Security Metrics: A Beginner’s Guide – review by Bryan Bechard

Information Security professional, Bryan Bechard, reviews Security Metics: A Beginner’s Guide.

The best security report you can give is:
“All is quiet. Nothing to report.”

This would hopefully be understood as all protections are in place and working, all systems are secure, no issues to report. In the real world however there is always some system that needs to be improved or some security incident that needs to be addressed. Even if the no report utopia existed you would still need to justify the expense of the security organization. Otherwise why is there an infosec department? Return on investment, ROI, is a major issue and one of the hardest things to provide when working in information security. In the physical world information security is akin to the guard at the front of a bank. If you did not have a guard would that necessarily lead to more bank robberies? The only way you will be able to prove one way or another is with metrics. While there are many books written on metrics this is the first I have seen to specifically address security metrics.

My favorite quote from the Security Metics: A Beginner’s Guide is also probably the shortest one ever; “Who cares?” Too many times metrics are created strictly for the sake of having metrics. After reading this book you will not only be able to produce metrics but the right metrics. If a metric is produced and nobody pays attention to it, does it make a sound? If the answer is no for your metrics then you are either producing the wrong ones, presenting them in a bad way, or not getting buy-in from management and decision makers.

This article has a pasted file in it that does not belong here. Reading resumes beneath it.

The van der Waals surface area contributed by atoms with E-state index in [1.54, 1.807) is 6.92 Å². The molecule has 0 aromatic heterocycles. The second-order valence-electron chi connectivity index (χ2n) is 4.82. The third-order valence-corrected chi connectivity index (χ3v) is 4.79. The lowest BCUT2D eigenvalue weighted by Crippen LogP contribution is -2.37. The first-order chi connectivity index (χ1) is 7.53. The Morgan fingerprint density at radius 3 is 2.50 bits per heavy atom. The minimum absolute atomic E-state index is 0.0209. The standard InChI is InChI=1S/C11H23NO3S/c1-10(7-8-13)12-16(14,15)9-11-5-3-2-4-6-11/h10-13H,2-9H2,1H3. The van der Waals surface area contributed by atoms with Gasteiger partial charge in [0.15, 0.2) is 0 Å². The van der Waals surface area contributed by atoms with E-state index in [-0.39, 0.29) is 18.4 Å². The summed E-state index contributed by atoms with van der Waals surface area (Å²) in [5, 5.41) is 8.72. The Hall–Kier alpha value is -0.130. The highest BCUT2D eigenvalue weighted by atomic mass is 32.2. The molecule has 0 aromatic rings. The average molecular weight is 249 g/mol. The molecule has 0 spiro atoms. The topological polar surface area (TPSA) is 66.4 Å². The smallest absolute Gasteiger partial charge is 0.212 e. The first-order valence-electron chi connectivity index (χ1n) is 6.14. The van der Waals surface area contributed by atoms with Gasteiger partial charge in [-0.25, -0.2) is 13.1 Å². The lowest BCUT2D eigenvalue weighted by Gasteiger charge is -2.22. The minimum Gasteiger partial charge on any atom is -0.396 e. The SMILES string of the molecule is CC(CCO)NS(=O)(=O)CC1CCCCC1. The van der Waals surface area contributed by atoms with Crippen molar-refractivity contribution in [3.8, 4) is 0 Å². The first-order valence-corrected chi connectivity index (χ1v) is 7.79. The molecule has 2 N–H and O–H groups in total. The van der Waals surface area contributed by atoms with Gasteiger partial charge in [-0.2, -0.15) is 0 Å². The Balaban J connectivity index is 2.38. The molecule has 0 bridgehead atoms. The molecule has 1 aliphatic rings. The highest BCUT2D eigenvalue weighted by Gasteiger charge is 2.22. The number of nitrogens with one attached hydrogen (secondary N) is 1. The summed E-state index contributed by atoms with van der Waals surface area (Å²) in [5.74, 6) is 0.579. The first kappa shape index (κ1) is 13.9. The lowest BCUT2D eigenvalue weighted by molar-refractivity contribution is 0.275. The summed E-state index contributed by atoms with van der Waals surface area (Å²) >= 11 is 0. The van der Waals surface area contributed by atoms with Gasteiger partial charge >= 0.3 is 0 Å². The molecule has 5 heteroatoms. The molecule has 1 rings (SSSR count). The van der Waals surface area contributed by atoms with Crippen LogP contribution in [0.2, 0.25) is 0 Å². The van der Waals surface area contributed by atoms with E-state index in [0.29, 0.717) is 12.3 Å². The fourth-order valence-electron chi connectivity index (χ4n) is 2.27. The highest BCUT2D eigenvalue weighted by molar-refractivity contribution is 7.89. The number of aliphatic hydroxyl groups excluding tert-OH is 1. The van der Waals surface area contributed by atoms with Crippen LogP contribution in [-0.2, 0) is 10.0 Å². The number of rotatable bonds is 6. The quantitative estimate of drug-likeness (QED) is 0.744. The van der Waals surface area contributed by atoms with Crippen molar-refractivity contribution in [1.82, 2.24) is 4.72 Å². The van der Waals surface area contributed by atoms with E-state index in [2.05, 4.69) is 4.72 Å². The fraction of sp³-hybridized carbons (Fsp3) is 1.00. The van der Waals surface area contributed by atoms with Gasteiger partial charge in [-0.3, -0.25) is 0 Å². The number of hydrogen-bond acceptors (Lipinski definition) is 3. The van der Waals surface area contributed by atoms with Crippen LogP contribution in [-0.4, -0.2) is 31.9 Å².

The book has a “for dummies” flavor but does some deep dives into statistical analysis, project management and automation that does require a little math and technical knowledge. But neither are so daunting that anyone should avoid the book. It also provides good case studies with practical examples of how to create metrics reports, get them read and acknowledged, finally acted on.

My only complaint about the book is that it advertises downloadable checklist and templates on the front of the book but then does not have a central repository to go and grab them from. The reader has to go to the sites referenced in the book and pull them together. The author’s templates are not downloadable so you have to re-create them.

Overall I recommend the book for anyone in information security who has to produce metrics or justify spend on information security. It will walk you through all the steps needed to create a metrics program. With the author’s real world experience and well written game plan you will have no issues justifying your infosec spend and show the impact it is making.

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